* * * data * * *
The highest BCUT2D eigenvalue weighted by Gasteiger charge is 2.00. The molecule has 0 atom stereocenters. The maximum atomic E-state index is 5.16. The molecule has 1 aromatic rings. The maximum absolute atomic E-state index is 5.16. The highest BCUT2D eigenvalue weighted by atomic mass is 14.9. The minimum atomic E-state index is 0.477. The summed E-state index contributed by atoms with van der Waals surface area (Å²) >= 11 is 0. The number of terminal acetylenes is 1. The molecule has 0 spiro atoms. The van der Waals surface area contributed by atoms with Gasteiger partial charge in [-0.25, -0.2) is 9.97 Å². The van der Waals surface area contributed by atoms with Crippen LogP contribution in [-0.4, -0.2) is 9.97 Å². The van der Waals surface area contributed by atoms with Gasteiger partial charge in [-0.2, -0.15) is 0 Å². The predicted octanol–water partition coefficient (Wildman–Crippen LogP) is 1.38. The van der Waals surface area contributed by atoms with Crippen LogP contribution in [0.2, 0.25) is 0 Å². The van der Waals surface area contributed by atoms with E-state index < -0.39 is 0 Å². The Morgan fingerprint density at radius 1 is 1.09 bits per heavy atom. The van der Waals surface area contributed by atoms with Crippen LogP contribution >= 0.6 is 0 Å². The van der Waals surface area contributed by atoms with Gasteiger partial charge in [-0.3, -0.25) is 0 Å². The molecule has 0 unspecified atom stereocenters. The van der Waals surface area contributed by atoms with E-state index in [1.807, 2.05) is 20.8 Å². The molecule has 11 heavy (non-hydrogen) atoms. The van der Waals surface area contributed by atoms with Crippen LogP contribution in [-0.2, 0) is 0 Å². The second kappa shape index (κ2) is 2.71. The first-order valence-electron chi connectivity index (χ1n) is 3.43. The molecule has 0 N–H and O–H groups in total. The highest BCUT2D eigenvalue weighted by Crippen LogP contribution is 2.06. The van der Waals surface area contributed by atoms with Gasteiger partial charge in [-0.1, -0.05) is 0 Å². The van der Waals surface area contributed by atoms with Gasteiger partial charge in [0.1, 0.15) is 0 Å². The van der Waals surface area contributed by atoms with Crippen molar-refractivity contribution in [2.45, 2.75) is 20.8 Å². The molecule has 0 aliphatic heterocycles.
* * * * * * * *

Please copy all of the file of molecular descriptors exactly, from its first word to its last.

The highest BCUT2D eigenvalue weighted by Gasteiger charge is 2.00. The molecule has 0 atom stereocenters. The maximum atomic E-state index is 5.16. The molecule has 1 aromatic rings. The maximum absolute atomic E-state index is 5.16. The highest BCUT2D eigenvalue weighted by atomic mass is 14.9. The minimum atomic E-state index is 0.477. The summed E-state index contributed by atoms with van der Waals surface area (Å²) >= 11 is 0. The number of terminal acetylenes is 1. The molecule has 0 spiro atoms. The van der Waals surface area contributed by atoms with Gasteiger partial charge in [-0.25, -0.2) is 9.97 Å². The van der Waals surface area contributed by atoms with Crippen LogP contribution in [-0.4, -0.2) is 9.97 Å². The van der Waals surface area contributed by atoms with Gasteiger partial charge in [-0.2, -0.15) is 0 Å². The predicted octanol–water partition coefficient (Wildman–Crippen LogP) is 1.38. The van der Waals surface area contributed by atoms with Crippen LogP contribution in [0.2, 0.25) is 0 Å². The van der Waals surface area contributed by atoms with E-state index < -0.39 is 0 Å². The Morgan fingerprint density at radius 1 is 1.09 bits per heavy atom. The van der Waals surface area contributed by atoms with Crippen LogP contribution >= 0.6 is 0 Å². The van der Waals surface area contributed by atoms with Gasteiger partial charge in [-0.3, -0.25) is 0 Å². The molecule has 0 unspecified atom stereocenters. The van der Waals surface area contributed by atoms with E-state index in [1.807, 2.05) is 20.8 Å². The molecule has 11 heavy (non-hydrogen) atoms. The van der Waals surface area contributed by atoms with Crippen LogP contribution in [-0.2, 0) is 0 Å². The second kappa shape index (κ2) is 2.71. The first-order valence-electron chi connectivity index (χ1n) is 3.43. The molecule has 0 N–H and O–H groups in total. The highest BCUT2D eigenvalue weighted by Crippen LogP contribution is 2.06. The van der Waals surface area contributed by atoms with Gasteiger partial charge in [-0.1, -0.05) is 0 Å². The van der Waals surface area contributed by atoms with Gasteiger partial charge in [0.1, 0.15) is 0 Å². The van der Waals surface area contributed by atoms with Crippen molar-refractivity contribution in [2.45, 2.75) is 20.8 Å². The molecule has 0 aliphatic heterocycles.